Saturday, November 20, 2010
Online Brokers Eye One Another
IS ANOTHER WAVE OF broker consolidations rolling toward shore? In late October, Lightspeed Financial (lightspeed.com) completed its acquisition of Terra Nova Financial, bringing its active-trading client base to over 8,500 accounts. That doesn’t sound like much, but those accounts are trading at a very rapid pace—over 220 million equity shares a day.
Rumors have come and gone for years about a link between E*Trade (etrade.com) and TD Ameritrade (tdameritrade.com). Most recently, reports that Charles Schwab (schwab.com) is an E*Trade suitor generated a bump in E*Trade’s stock price. The two firms declined to comment. With trading off earlier in the year, there’s bound to be more pressure to acquire.
A Securities and Exchange Commission filing in early November detailed an investment made by Thomas Peterffy, CEO of Interactive (interactivebrokers.com) in rival TradeStation (tradestation.com). Peterffy purchased nearly 2.6 million shares of TradeStation stock, or 6.3% of the outstanding shares.
To me, this appears to be an unlikely marriage. Though both Interactive Brokers and TradeStation appeal to active traders, their platforms are extremely different. TradeStation, which recently launched version 9.0 of its platform ("What’s New at Online Brokers?” Oct. 30), is designed for traders who want to build their own trading systems based on backtesting of data. Interactive Brokers is clearly aimed at traders interested in minimizing their costs; their platform isn’t as pretty as TradeStation’s.
There are similarities, though. Both firms have extensive connections to international markets, and both have very efficient order-routing technology as well as the ability to construct extremely complex orders. Both platforms are downloadable software programs, as opposed to Websites where you sign in. Both companies are run by people I consider market visionaries, though their visions differ considerably.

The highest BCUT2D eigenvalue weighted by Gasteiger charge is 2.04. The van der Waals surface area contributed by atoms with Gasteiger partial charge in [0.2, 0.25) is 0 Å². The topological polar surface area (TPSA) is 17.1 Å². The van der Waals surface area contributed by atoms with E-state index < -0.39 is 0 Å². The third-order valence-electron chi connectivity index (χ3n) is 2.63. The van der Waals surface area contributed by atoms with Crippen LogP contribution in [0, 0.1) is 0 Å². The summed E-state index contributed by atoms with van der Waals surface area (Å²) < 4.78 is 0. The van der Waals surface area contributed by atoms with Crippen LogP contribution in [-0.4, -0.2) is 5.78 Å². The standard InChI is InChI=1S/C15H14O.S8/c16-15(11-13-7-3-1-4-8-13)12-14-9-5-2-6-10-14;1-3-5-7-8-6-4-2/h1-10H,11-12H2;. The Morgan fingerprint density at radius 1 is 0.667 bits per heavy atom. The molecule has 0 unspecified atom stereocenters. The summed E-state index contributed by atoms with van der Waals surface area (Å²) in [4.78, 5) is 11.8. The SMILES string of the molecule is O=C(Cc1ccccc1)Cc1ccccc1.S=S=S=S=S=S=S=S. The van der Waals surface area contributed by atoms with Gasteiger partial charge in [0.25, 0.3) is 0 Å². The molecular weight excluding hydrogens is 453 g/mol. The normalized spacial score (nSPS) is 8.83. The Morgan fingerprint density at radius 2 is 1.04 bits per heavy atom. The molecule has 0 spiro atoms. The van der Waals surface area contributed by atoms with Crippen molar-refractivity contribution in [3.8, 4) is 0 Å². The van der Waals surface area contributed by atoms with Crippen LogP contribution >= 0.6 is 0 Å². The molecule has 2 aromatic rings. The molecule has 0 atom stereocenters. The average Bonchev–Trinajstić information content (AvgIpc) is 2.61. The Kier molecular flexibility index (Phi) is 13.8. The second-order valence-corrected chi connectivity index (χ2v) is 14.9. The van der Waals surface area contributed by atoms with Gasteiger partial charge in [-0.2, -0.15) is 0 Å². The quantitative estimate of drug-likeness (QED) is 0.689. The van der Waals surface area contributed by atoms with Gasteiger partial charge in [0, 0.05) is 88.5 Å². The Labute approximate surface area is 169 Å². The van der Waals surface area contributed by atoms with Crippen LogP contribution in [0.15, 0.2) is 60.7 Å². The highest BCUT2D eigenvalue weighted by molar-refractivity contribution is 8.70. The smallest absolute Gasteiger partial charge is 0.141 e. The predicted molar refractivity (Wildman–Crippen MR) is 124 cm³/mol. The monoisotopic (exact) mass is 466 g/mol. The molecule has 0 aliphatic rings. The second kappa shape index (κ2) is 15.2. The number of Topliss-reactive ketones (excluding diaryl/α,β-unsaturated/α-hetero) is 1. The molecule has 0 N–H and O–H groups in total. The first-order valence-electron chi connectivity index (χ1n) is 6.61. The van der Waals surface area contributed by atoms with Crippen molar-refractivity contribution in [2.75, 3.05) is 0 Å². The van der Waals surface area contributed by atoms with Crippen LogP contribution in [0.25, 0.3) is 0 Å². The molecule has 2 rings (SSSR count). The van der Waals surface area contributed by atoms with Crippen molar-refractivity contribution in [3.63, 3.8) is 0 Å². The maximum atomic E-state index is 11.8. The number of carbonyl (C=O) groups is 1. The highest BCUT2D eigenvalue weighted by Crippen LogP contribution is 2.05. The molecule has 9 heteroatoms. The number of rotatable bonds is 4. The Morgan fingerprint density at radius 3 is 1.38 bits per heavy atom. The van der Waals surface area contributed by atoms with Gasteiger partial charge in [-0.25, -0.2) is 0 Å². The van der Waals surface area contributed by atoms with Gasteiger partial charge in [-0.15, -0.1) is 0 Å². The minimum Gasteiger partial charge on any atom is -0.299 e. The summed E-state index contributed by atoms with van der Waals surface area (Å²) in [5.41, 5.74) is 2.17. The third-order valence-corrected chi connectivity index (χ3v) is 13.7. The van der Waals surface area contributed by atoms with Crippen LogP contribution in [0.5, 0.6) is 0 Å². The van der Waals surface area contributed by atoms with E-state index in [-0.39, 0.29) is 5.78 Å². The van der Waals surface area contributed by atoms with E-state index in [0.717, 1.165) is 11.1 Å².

Does this stock purchase herald a hostile takeover? Neither Interactive Brokers nor TradeStation would comment. Peterffy’s filing says the shares were bought for “investment purposes.” The filing also says, once the legalese is translated to English, that Peterffy reserves the right to consider strategic alternatives with TradeStation and other parties. We will keep you up to date.
FIDELITY INVESTMENTS (fidelity.com) conducted a poll in late September that shows that approximately one-third of its actively trading customers are optimistic about the domestic markets, believing the S&P 500 will gain another 100 points, or 8%,by year end. About half expect the index to remain stable.
“This is our sixth poll of active investors in the past 18 months, and during that time they have been bullish in their market outlook, and the market has generally met their expectations,” says James C. Burton, president of Fidelity’s retail brokerage unit. “This most recent poll finds active investors even more positive than they have been in the past; from expectations of higher personal returns to a renewed confidence in equities, they are re-engaged and repositioning their portfolios accordingly.”
Fidelity’s retail brokerage clients have increased their new investments into individual equities 14% year-over-year through September. Options trading at Fidelity increased 11% in that time.
Owing to increased interest in tangible assets, Fidelity recently rolled out a new precious-metals investment page, at http://www.fidelity.com/metals. The page includes information about precious-metals trading opportunities, direct telephone access to Fidelity precious-metal specialists and storage and insurance options.
I’VE DOWNLOADED A COUPLE of enjoyable iPad apps recently, including Thomson Reuters MarketBoard 1.3 (free) and StockWatch–iPad Edition ($5.99).
StockWatch has had an iPhone version since 2008; in early November it published an iPad-specific version. You can sync your watch lists and portfolios between devices, and track an unlimited number of stocks, bonds, mutual funds, futures and options. It even lets you track tax lots and add notes.
I like the full-screen technical charting capability and the news feeds. My only gripe is that the data feed comes from Yahoo Finance, so it’s delayed by 15 minutes. If there was a way to get real-time data into this app, it would be even more useful.
Thomson Reuters MarketBoard is especially useful for subscribers to the Thomson ONE service, but even if you aren’t don’t, it lets you pick up news and SEC filings on the companies you want to follow. The display is crisp and nicely laid out. Well worth picking up, especially since it’s free.
Published in Barron’s, November 15, 2010.